The Hunter Valley is the first region in Australian wine to begin vintage and also the first to finish. Every vintage imparts a special footprint on each wine, telling a distinctive and individual story each year.
But what is vintage?
“Vintage” is a term used to describe the harvest time of grapes in wine growing regions. the year the grapes were picked is noted on the wine label. When reading a wine label you will notice the variety then the year of vintage.
Merriam-Webster defines vintage as;
‘a season’s yield of grapes or wine from a vineyard’
The word vintage was first used in the early 15th century. It was adapted from the Old French vendage (wine harvest) deriving from the Latin vindemia (grape-gathering), in turn coming from vinum (wine) and demere (to remove).
Vintage in the Hunter Valley begins with the white varietals, generally sometime from mid to late January. White grapes need less heat than red grapes to ripen. The lack of maturity of tannins is not a problem, since they are not extracted at pressing. In addition, the taste balance is based on a significant liveliness due to the acidity. As much as grapes used to make white wine are classified as ‘white grapes’, they usually contain varying levels of colour on the skins. What makes white wine different from red or rosè wine production, is the absence of skins in the fermentation process.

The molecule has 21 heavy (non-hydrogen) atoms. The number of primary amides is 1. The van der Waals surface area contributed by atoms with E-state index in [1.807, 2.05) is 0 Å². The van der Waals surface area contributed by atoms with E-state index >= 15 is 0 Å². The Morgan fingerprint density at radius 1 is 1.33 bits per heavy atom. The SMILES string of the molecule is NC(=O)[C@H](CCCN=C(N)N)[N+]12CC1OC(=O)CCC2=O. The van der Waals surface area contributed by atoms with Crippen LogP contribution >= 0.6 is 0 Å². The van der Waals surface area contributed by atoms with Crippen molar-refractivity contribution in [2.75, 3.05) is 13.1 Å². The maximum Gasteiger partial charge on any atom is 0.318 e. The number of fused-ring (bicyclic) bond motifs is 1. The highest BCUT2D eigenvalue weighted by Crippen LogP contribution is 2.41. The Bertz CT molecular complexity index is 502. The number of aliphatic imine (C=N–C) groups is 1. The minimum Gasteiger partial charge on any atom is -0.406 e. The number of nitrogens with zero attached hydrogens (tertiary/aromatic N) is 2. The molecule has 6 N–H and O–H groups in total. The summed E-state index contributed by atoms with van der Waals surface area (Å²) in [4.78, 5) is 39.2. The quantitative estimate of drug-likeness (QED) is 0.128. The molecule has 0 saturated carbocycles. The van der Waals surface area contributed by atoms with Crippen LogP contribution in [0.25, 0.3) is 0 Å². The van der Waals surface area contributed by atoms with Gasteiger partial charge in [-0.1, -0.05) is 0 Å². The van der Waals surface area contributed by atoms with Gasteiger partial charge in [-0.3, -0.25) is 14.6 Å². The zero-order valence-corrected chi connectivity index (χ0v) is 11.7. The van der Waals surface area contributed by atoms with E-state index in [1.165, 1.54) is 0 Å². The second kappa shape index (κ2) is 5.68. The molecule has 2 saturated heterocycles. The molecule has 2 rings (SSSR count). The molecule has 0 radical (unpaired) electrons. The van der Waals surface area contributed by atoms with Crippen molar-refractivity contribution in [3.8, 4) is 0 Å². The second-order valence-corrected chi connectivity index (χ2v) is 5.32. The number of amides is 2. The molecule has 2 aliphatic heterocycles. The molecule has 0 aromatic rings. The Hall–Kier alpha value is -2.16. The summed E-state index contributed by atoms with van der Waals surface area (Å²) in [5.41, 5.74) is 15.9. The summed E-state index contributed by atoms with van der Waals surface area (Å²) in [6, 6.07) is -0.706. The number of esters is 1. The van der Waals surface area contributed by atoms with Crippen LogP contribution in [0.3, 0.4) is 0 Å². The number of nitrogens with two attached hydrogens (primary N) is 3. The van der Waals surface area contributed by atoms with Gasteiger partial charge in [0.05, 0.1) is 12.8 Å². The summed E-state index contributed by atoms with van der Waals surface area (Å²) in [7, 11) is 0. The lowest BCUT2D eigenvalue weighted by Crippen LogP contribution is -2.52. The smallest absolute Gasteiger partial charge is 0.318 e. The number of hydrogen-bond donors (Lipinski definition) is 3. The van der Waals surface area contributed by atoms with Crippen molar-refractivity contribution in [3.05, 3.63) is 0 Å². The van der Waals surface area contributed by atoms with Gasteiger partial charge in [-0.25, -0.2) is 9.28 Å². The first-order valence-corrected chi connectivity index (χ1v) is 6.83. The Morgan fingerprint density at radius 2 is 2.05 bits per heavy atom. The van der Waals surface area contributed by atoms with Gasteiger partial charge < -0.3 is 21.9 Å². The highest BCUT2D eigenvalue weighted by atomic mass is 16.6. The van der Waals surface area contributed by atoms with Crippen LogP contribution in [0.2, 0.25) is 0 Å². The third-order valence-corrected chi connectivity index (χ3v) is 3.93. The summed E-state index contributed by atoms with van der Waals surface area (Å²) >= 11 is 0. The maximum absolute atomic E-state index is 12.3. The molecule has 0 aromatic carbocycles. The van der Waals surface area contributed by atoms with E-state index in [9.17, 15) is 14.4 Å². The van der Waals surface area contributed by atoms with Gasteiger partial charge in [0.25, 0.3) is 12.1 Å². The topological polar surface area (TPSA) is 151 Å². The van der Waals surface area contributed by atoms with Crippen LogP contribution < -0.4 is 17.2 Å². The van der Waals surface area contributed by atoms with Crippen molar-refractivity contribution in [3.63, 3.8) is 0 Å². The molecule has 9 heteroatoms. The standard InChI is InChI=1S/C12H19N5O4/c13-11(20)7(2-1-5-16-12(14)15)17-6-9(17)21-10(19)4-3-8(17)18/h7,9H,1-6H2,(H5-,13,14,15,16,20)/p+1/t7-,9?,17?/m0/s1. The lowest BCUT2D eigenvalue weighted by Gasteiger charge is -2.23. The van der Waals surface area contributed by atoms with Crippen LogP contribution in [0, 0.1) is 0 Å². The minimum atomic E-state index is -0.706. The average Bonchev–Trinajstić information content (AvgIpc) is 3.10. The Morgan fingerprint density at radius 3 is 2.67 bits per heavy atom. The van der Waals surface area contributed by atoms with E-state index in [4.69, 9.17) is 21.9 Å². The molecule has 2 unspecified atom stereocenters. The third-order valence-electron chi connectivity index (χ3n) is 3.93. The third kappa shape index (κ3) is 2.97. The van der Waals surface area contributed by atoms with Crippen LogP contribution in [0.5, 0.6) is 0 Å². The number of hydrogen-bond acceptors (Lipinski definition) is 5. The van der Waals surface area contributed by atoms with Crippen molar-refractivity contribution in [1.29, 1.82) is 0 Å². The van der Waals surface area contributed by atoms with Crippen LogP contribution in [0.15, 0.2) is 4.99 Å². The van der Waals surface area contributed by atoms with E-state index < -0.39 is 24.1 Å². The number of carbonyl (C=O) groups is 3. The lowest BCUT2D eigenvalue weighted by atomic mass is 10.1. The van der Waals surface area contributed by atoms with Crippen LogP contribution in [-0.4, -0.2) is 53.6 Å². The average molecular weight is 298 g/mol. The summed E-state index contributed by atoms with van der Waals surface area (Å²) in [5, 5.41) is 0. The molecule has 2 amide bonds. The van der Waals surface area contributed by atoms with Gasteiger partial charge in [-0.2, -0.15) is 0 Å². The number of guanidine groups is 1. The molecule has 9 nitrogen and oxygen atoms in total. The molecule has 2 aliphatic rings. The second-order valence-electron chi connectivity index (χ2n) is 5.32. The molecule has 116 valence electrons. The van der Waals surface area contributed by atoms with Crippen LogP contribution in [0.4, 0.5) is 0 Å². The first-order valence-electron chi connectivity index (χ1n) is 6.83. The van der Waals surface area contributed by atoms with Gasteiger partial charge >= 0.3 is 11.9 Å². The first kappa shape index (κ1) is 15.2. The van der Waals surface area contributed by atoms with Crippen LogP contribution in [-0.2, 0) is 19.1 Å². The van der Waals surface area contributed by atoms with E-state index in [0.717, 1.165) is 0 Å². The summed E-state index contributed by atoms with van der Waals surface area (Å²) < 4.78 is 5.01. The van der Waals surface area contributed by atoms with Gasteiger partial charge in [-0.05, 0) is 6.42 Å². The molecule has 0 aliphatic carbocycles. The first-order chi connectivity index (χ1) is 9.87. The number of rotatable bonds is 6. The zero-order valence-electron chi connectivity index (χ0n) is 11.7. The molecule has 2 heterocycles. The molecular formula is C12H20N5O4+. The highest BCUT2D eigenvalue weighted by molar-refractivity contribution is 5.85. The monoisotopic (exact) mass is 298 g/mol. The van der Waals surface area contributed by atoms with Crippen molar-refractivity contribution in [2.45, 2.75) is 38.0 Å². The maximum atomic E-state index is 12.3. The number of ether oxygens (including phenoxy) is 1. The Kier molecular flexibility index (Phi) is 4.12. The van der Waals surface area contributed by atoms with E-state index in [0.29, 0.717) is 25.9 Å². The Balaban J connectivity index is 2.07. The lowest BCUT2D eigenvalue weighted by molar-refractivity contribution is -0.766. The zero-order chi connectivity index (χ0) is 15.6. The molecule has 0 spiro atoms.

The basics of the winemaking process are pretty simple.
First you need to grow and harvest the grapes. Secondly, the grapes are crushed to extract the juice. The third process is fermenting the juice into alcohol, and finally, the last thing is to remove unwanted particles along with the storing and bottling the wine to be distributed in the market.
It looks simple enough for anyone to make wine. BUT is making quality wine really that simple? There is more that goes in to the winemaking process than what meets the eye, and the winemaking process is more knotty and strenuous than initially thought.